Almost five years later, Brooks, Jr. sees how his experiences in high school have shaped him into a versatile defensive prospect.

“Honestly (playing quarterback) helped me a lot with the transition of being on defense,” Brooks, Jr. said during media day at the Senior Bowl. “Even with being a leader. It just shows I can communicate and get the right play down.”

The three-year starter was asked to digest a bevy of tasks within the team’s system. This allowed him to play a variety of roles from week-to-week.

At the University of Maryland, Brooks, Jr. played nickel back, safety and outside linebacker.

While he is known in College Park for his diving interceptions or hard sideline hits, the cerebral part of the game is not lost on Brooks, Jr.

Unprompted, Brooks, Jr. recalled a moment from this past year’s AFC Championship game when his favorite player to watch, Chiefs safety Tyrann Mathieu, correctly diagnosed a read-option pass to Titans receiver Corey Davis over the middle of the field.

Mathieu knocked Davis two yards behind the line of scrimmage for a loss but this was after he saw the Patriots run the same play for N’Keal Harry, who broke Mathieu’s tackle and got a first down in the red zone in Week 14 of the regular season.

Mathieu then took to Twitter after the game and said film preparation helped him identify the play and correct his previous error.

“It just shows watching film is so important,” Brooks Jr. said. “Those are the little things that help me succeed.”

His film study made a huge difference for the Terps defense, who used him as a Swiss Army knife.

Brooks, Jr. broke out during his sophomore season when he transitioned from linebacker to defensive back in the offseason.

Brooks earned All-Big Ten honors three times in his career (2017 Honorable mention All-Big Ten, 2018 2nd Team All-Big Ten and 2019 3rd Team All-Big Ten).

In 2017, he had 9.5 tackles for loss, which were the most by a Big Ten defensive back in the regular season. He also led the Terps with 53 solo tackles, while also contributing a quarterback sack and two interceptions.

The success he had as a nickel back hasn’t pigeonholed Brooks, Jr. During interviews with NFL personnel at the 2020 Senior Bowl, he admitted that his preferred position is strong safety.

Like a terrapin, Brooks, Jr. is undersized but can adjust to different surroundings.

“You just have to ask me (where to play),” Brooks, Jr. said of the prospects of being asked to play multiple positions. “I’m going 100 percent and I win most of my battles.”

The numbers at the University of Maryland speak volumes. In his career, Brooks, Jr. had nine pass deflections, four interceptions, 27.5 tackles for loss and three-and-a half quarterback sacks.

Brooks Jr. knows his speed will be a question mark if he is asked to play in the secondary, but he trusts his 40-yard dash time will calm any doubts.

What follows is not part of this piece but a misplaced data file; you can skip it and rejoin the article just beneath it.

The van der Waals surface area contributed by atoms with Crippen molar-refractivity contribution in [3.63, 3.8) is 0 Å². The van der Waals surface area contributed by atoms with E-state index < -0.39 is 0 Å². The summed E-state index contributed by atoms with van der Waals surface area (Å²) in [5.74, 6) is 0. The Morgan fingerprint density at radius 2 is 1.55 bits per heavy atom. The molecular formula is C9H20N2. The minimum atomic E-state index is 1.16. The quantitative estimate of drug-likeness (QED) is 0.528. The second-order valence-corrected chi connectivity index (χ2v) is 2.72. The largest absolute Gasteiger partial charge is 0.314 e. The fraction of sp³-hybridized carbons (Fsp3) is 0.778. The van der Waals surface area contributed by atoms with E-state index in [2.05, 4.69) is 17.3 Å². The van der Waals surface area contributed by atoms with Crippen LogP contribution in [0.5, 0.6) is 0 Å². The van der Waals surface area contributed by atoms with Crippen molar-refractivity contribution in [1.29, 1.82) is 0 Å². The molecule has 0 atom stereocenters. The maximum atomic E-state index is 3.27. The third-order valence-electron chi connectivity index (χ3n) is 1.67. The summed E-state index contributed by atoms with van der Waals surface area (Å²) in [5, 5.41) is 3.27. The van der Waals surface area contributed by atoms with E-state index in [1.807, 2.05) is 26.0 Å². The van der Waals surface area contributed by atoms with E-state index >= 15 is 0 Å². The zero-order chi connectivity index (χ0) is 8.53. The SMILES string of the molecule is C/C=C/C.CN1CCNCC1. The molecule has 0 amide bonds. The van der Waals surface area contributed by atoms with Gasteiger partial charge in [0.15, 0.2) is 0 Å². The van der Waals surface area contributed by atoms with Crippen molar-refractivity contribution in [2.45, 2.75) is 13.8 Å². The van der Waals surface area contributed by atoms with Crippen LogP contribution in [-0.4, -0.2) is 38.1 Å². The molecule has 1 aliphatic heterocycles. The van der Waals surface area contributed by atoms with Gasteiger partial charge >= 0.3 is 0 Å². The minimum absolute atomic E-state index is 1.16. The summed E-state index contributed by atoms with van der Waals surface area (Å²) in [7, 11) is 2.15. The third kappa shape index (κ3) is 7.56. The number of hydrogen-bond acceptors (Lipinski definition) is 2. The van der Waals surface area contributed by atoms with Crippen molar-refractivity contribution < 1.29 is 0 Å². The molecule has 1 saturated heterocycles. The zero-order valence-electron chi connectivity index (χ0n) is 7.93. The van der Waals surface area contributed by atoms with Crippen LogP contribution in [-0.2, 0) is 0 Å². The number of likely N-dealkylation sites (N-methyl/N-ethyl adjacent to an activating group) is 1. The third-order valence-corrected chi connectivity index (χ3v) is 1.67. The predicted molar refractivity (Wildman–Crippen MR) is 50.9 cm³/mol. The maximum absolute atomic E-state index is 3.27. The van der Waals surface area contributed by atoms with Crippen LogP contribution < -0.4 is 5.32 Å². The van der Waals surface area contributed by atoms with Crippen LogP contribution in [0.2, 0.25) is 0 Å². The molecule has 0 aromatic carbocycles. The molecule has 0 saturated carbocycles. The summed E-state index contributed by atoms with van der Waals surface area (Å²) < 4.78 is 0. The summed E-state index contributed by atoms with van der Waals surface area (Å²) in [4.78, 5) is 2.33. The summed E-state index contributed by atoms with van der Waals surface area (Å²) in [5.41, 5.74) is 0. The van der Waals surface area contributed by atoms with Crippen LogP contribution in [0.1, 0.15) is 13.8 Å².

“I’m hoping to run in the low 4.4s,” said Brooks Jr., who ran a 4.5 going into college. Worth noting, he ran a 4.64 at the NFL Scouting Combine in February.

Confidence wasn’t something that was lacking for Brooks, Jr. during Senior Bowl week. The former Terp could be seen on the practice field communicating demonstrably during the on-field drills and asking questions from the Cincinnati Bengals coaches, who led the South roster.

However, the three-time All-Big Ten performer is ready to put the questions and talking aside and get to what really matters.

“I’m just ready to play football,” Brooks, Jr. said.

Q&A with former Utah State PK Dominik Eberle: “It’s always about the next kick”

Former Utah State kicker Dominick Eberle set a new Mountain West Conference all-time mark for field goals when he hit four goals versus Wyoming in 2019. He also aced a game-winning field goal against Fresno State in 2019. Despite being a Lou Groza Award finalist in 2017, he dealt with a career-defining low point in the 2017 Arizona Bowl. DraftNasty’s Corey Chavous caught up with Eberle during the week of the 2020 East-West Shrine Bowl to talk about redemption, technique and confidence.

Corey: I want to take you to a game a couple years back. The Arizona Bowl (2017). That game. What did you feel like it did for you….the learning experience? Talk about that moment and how you built from that.
Eberle: That moment is something where I truly felt like I let my teammates down. I felt like I didn’t perform to the best of my abilities and it wasn’t gonna be something that I was gonna be remembered for. That was gonna be something where it has happened, but the learning experience from that, really challenging myself to whatever accolades came before that didn’t matter, because that was the last game I had played in. So I really wanted to make sure that that bitter taste out of my mouth kinda came out of that. Because just through hard work, really focusing on what I can do better and what I can control, that was something that I learned a lot from it and wanted to just consistently improve on every single day. And those are the lessons that you need as a kicker. You need to be mentally tough, you need to be able to just focus on the next kick because what happened doesn’t matter anymore. It shapes who you are but it doesn’t matter anymore. It’s always about the next kick. And that’s kind of the mentality that I took this year as well. It doesn’t matter if I made three field goals already, the fourth one, the next one is really the one I focused on. Just taking it one kick at a time.